For women, avoid the same color and pattern problems as the men, but add to the list bright, huge, flowery patterns and your favorite red power suit (unless it is a very deep red). Avoid drab earth tones, because they have a tendency to blend into the background. You can spice up any outfit by adding a scarf. However, you still want to avoid reds, oranges and stripes.
Women will also want to avoid bow-tie blouses, unless they are trying to look like they are in uniform. Wear clothing that emphasizes the woman’s figure, to reduce the effect of the lens. If you want your talent to wear a short skirt, make sure she is comfortable in it and knows how to sit without constantly tugging to keep it down. Make sure her stockings, socks and shoes are appropriate to the character.
If you are shooting a professional interview, your talent should look the part. Match the outfit your talent is wearing with the subject matter. You wouldn’t want your talent to wear a suit and tie for interviews at a rodeo and you certainly wouldn’t want a t-shirt for an interview with the governor. If you are shooting a studio interview, your talent should be dressed in typical broadcast attire: shirts, ties and jackets for men; skirts, dresses or pantsuits for women. The talent’s shoes should be polished, socks should be long enough to cover the leg when crossed and colors should be muted to draw less attention. To make the jacket look better and keep it from riding up on the back, have your talent sit on the jacket’s tails.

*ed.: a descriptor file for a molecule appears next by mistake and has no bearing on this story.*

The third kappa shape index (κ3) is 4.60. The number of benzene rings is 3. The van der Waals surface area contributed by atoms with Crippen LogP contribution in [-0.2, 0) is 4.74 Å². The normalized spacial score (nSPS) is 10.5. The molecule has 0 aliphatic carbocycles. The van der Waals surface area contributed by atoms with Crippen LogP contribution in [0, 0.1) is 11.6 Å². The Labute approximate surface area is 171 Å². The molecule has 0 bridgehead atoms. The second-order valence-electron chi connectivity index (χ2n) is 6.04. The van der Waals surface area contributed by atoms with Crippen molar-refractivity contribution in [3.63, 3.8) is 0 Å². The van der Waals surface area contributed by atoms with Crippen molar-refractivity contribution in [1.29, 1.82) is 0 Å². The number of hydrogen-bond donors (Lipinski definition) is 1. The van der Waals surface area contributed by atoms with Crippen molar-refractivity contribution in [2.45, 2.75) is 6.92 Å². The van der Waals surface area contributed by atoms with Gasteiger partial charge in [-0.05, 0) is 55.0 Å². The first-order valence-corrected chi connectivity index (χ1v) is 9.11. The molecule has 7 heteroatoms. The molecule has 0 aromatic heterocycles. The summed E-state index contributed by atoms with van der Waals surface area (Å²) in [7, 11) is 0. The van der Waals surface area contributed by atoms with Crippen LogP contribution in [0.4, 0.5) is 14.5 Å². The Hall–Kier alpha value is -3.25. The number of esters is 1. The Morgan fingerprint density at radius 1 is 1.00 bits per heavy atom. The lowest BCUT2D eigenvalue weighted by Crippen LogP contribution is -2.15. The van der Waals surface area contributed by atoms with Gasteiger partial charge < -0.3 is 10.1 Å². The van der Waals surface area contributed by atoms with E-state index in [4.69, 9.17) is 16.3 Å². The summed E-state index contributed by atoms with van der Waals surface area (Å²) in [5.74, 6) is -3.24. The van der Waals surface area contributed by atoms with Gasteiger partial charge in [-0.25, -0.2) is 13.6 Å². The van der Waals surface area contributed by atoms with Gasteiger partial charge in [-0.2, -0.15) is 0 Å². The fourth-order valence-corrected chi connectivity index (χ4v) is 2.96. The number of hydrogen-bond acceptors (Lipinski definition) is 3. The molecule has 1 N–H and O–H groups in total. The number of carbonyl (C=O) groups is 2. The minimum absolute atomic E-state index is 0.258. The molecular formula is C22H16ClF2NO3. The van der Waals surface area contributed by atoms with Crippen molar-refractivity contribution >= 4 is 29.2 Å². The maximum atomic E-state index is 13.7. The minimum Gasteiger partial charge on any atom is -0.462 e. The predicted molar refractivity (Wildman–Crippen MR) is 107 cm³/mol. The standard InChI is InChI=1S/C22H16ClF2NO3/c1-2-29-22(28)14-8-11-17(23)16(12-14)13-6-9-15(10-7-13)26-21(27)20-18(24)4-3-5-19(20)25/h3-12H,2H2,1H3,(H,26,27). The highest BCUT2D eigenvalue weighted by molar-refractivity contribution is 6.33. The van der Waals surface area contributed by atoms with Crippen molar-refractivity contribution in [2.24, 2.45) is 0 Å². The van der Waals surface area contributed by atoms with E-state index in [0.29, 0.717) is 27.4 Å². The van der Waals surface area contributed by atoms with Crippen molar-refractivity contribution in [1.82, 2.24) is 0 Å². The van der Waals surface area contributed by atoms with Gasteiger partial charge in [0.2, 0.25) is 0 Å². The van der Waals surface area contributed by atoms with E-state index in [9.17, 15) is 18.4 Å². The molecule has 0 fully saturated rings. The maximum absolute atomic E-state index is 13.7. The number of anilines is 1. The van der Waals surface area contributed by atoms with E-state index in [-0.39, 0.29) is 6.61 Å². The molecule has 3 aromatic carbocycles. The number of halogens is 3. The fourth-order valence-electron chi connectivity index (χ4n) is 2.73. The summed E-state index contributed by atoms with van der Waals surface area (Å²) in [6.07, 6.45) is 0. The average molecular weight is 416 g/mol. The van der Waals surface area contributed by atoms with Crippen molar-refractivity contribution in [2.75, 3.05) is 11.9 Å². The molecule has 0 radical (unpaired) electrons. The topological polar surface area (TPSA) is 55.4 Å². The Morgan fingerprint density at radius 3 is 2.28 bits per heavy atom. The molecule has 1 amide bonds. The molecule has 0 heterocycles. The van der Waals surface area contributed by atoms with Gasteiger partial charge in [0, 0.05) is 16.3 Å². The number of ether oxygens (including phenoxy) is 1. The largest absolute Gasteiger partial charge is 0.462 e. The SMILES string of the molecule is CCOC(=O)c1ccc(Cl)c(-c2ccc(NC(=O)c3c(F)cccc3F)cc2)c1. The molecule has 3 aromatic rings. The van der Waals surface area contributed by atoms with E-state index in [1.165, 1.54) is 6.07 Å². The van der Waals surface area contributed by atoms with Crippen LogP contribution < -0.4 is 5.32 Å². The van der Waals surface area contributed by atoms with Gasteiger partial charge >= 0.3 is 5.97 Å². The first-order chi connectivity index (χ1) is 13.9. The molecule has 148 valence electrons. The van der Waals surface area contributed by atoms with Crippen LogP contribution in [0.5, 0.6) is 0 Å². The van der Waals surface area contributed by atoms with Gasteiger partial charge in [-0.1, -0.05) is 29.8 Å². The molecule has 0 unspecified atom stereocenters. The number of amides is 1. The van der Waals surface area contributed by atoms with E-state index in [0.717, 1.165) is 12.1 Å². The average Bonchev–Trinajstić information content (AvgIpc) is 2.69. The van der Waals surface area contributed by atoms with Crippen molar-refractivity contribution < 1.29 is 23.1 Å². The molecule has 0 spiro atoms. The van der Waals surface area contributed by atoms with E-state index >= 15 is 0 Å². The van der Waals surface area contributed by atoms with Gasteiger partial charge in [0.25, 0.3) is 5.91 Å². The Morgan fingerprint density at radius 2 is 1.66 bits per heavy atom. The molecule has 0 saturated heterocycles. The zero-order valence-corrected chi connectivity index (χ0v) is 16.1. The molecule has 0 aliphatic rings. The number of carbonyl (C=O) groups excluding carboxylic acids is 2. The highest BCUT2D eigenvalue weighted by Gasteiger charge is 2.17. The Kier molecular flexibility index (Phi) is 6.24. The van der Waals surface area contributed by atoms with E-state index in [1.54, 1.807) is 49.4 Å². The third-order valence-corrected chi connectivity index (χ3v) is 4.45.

Video needs light to make a good picture. Light reflects off shiny objects. Jewelry contains shiny objects. Therefore, you should be very careful about the type and amount of jewelry your talent wears during a shoot. Unless the character requires it, your talent should avoid wearing anything large and sparkling. This includes large rings, bracelets, dangling earrings, necklaces and pins. Simple and tasteful are two key words in video. Pearls and small neck chains with cameos or colored stones look best. Watches should be as non-reflective as possible. If possible, spray them with hairspray to cut the shine a bit.